Archive for the ‘Sports’ Category
Two Indiana high school girls got a painful lesson that whatever you post online can come back to bite you. A large amount of that pain came from what their high school put them through after declaring their Internet post violated school athletic rules, including an initial ruling they would be banned from all sports for one year. The school itself is now feeling some pain — the girls have fired back with a federal lawsuit that will end up drawing the line, as others have put it, between school space and MySpace.
The contretemps stem from two Churubusco High School girls posting naughty pictures of themselves on MySpace. The pictures were taken during a summer sleepover. According to the girls’ own lawsuit against the school:
“[T]he girls took pictures of themselves pretending to kiss or lick a large multi-colored novelty phallus-shaped lollipop that they had purchased as well as pictures of themselves in lingerie with dollar bills stuck in their clothes.”
Say this about the girls: when it comes to novelty phallus-shaped lollipops, they’re not racist.
The pictures were put on a MySpace page that presumably was open only to their chosen MySpace friends. But someone got his or her hands on the pictures and made the outside world aware of them. That outside world happened to be the school’s principal, who responded by suspending the girls from sports and all other extracurricular activites for one year.
Geez, all that happened to the Popsicle Twins was that they allegedly didn’t make the West Coast feed of “The Gong Show.”
The school system justified the punishment based on Indiana High School Athletic Association Rule 8-1, a version of which also is included in the high school’s handbook:
Contestants’ conduct, in and out of school, shall be such as (1) not to reflect discredit upon their school or the Association, or (2) not to create a disruptive influence on the discipline, good order, moral or educational environment in the school. NOTE: It is recognized that principals, by the administrative authority vested in them by their school corporation, may exclude such contestants from representing their school.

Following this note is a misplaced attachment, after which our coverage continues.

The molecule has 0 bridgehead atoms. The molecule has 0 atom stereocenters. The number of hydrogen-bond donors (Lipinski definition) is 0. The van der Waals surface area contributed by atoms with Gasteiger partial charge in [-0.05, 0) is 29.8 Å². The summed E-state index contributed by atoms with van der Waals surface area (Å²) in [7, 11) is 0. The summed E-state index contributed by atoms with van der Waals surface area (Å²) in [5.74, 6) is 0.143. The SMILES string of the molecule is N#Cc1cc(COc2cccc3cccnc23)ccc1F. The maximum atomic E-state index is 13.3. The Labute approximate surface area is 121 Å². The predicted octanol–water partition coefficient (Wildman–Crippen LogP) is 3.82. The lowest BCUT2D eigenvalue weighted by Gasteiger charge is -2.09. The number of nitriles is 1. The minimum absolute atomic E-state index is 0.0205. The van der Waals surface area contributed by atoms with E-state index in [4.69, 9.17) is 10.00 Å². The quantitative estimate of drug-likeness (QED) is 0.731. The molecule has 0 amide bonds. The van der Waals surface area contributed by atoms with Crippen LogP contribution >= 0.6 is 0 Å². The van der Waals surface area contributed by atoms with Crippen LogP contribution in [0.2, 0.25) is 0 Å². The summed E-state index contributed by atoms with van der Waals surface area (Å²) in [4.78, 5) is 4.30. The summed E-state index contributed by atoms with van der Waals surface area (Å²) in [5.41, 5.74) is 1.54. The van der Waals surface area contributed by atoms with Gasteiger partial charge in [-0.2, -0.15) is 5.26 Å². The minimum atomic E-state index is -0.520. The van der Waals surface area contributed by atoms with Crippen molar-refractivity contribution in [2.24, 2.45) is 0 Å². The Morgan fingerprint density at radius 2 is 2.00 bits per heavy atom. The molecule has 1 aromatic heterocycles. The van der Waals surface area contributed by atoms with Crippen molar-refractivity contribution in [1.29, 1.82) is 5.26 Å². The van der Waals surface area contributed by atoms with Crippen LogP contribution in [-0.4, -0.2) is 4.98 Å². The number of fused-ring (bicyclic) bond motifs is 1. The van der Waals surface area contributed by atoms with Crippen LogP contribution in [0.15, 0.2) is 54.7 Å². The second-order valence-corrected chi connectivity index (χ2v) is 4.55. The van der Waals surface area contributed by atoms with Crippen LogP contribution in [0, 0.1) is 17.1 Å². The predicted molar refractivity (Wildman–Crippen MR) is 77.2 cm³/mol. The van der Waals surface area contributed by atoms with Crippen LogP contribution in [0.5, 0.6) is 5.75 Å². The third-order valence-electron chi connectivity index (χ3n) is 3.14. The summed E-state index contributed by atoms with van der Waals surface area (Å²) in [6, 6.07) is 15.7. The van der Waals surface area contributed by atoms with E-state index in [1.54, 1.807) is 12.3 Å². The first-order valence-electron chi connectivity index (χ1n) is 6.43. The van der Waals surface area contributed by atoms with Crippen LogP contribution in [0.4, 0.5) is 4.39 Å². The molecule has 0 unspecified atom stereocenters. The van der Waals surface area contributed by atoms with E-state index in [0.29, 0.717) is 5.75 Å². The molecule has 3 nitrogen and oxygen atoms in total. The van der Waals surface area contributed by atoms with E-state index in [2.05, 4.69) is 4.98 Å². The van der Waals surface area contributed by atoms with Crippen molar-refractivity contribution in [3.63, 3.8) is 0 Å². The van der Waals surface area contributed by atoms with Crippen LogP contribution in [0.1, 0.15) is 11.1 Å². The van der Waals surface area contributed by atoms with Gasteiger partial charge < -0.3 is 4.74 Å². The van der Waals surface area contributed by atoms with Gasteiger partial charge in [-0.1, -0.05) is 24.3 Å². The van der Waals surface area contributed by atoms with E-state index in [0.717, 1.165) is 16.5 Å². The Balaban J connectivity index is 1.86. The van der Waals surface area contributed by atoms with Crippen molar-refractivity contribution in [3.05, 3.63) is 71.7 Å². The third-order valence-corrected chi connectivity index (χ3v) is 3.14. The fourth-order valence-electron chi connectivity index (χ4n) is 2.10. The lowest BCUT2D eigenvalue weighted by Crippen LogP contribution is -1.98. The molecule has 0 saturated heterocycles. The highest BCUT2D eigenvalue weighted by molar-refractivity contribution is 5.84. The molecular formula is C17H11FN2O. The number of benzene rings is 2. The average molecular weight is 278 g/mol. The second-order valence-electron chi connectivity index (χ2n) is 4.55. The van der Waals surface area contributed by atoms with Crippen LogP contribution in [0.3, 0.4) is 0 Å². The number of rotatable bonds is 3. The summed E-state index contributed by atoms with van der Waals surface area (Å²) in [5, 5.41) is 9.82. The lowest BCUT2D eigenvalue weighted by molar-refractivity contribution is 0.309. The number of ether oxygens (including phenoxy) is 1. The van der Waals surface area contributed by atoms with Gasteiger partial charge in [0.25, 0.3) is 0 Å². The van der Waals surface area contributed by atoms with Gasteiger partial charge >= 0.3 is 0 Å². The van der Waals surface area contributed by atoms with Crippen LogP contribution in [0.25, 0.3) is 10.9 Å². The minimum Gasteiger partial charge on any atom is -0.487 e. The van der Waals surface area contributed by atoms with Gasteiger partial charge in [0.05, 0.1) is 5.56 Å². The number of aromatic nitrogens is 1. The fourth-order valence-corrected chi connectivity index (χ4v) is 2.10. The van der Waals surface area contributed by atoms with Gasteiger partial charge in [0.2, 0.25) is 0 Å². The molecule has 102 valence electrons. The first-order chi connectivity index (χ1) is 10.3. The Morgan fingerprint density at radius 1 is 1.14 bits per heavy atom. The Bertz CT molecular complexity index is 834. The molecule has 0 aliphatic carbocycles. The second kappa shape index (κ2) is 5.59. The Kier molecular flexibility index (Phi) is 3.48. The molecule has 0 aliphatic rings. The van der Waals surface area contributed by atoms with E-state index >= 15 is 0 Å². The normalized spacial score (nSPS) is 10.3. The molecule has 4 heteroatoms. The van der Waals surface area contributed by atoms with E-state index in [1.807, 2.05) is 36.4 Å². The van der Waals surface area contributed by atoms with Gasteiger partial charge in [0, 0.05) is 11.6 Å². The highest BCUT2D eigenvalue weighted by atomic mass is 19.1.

“Our athletes travel to surrounding schools, our conference schools, and represent [Churubusco] High School and they represent the community,” Smith-Green Community School Corp. Superintendent Steve Darnell told Fort Wayne television station WANE. “We certainly want the best behavior to represent our school.”
Isn’t it cute how high schools still treat their athletes as if everyone else in the community looks up to them?
The school did have one deal to offer the girls, after their parents filed an appeal: go through three counseling sessions, apologize individually to the athletic board, and you only have to sit out 25 percent of the volleyball season. So they did. And that was that.
Until this: the American Civil Liberties Union, every conservative’s favorite punching bag pre-ACORN, in late October filed a lawsuit on behalf of the girls. The lawsuit, filed in U.S. District Court in Fort Wayne, accuses the school district and principal Austin Couch of violating the girls’ First Amendment rights. As Kenneth Falk, the legal director of the ACLU of Indiana, told WANE:
“Students, not in school, have a right to communicate and this is how people communicate today. We cannot start looking through those communications, which are clearly expressions… protected by the 1st Amendment. We can’t start policing them.”
I think we can all agree that it wasn’t the wisest thing for the girls to post those pictures. Social Media 101 is that no matter how private you think something is on the Internet, something can always leak out, especially if it’s particularly damaging. Though someday, when the current young generation is running things, they probably look askance at anyone who DIDN’T post salacious pictures of themselves online. (“Your resume looks great, but I’m sorry to say I could find no online pictures of you naked beer-bonging. That makes me think you’re not the kind of person who would fit in at our company.”)
But the school administration, as school administrations tend to do, completely overreacted. Let’s put it this way: if everyone who posted naughty pictures of themselves online was banned from athletic competition, Churubusco probably wouldn’t field any teams. Neither would their opponents. I could see the administration having authority if the pictures were taken at a school event, or under some circumstance when they were under school auspices. That’s why a school can suspend students who engage in novelty phallus-shape activity on the school bus, but not those who do so in their parents’ house.
It would seem, too, that the school might take into consideration that the girls made a good-faith effort to keep their photo private. In this case, it would be no different than if, pre-Internet, the girls had made prints to show their friends, except someone took one and handed it to the principal. It hasn’t been revealed who forwarded the girls’ photos to the principal. I’m sure they would love to know.
Look for the Churubusco girls to appear in the next edition of the “Stop Snitchin'” DVD series.
And what makes this supercreepy, as alluded to in the headline? It’s that the photos of two pre-driving-age girls licking novelty phallus-shaped lollipops were pored over and judged upon — with an apology forced in front of — an all-male athletic board (all varsity coaches at Churusbusco serve on the board. And they’re all dudes). In just about any other circumstances, these guys would be in jail for spending so much time looking at pictures like that.